Protection by Law, Repression by Law: Bringing Labor Back Into Law and Social Movement Studies

91 Pages Posted: 24 Mar 2020 Last revised: 15 Oct 2020

See all articles by Catherine Fisk

Catherine Fisk

University of California, Berkeley - School of Law

Diana Reddy

University of California, Berkeley, Department of Jurisprudence & Social Policy

Date Written: March 3, 2020

Abstract

Within the rich, interdisciplinary literature on law and social movements, scholarly attention has often focused on how the civil rights movement, and other movements that share a resemblance to it, have mobilized law; less attention has been paid to the labor movement’s experience of being regulated by law. In this Article, we ask how refocusing on the experiences of labor unions regulated by law complicates understandings of how movements shape law, and law shapes movements, in turn.

To explore the relationship between labor and law at a critical historical juncture, we delve into the largely unexplored legal history of the first major damages judgment against a labor union under the Taft-Hartley amendments to the National Labor Relations Act. Decided as the New Deal era gave way to the “rights revolution” of the 1950s and 1960s, this case dramatizes the costs of the labor movement’s distinct regulatory framework. Law helped institutionalize unions—to give them autonomy, power, and legitimacy. At the same time, it subjected them to an increasingly restrictive regulatory scheme that made it harder for them to act—or to be seen—as a social movement.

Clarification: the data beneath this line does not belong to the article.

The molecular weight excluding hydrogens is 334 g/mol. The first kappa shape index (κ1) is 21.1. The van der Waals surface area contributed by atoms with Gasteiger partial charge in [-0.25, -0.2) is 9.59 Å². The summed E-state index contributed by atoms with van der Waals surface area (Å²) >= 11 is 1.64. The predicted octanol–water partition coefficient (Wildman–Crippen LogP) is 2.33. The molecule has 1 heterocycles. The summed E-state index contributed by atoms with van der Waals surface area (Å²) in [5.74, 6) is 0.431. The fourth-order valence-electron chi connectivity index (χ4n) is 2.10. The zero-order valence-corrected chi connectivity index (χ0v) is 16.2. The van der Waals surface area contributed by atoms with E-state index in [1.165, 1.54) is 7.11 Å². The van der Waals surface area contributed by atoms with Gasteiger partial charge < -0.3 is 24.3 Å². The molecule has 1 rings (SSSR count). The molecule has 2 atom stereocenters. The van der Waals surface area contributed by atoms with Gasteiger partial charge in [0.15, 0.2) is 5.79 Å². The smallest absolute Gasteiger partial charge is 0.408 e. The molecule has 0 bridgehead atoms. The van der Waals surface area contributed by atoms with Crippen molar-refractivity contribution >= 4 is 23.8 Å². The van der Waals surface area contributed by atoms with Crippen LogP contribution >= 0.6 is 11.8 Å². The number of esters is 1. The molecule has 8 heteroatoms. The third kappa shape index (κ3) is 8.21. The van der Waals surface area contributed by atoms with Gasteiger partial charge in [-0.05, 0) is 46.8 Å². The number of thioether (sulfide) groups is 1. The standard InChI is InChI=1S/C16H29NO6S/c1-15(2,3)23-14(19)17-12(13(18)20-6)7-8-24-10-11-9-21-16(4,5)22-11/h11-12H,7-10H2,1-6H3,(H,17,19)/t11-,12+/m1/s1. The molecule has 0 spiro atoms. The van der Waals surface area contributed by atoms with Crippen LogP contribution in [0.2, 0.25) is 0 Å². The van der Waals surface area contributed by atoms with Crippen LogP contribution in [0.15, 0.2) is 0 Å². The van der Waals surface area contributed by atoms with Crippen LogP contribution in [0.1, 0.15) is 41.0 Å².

Refocusing on labor re-centers the role of law in constructing the jurisprudential boundaries which channeled social movement activity throughout the twentieth century. As social movements today challenge these boundaries in order to assert more intersectional grievances, interrogating taken-for-granted notions about law and movements could not be more important.

Keywords: Labor, Social Movements, Employment, Protest

Suggested Citation

Fisk, Catherine L. and Reddy, Diana, Protection by Law, Repression by Law: Bringing Labor Back Into Law and Social Movement Studies (March 3, 2020). 70 Emory Law Journal 63 (2020), Available at SSRN: https://ssrn.com/abstract=3548275

Catherine L. Fisk (Contact Author)

University of California, Berkeley - School of Law ( email )

215 Boalt Hall
Berkeley, CA 94720-7200
United States
(510) 642-2098 (Phone)

Diana Reddy

University of California, Berkeley, Department of Jurisprudence & Social Policy ( email )

United States

HOME PAGE: http://https://www.dsreddy.com/

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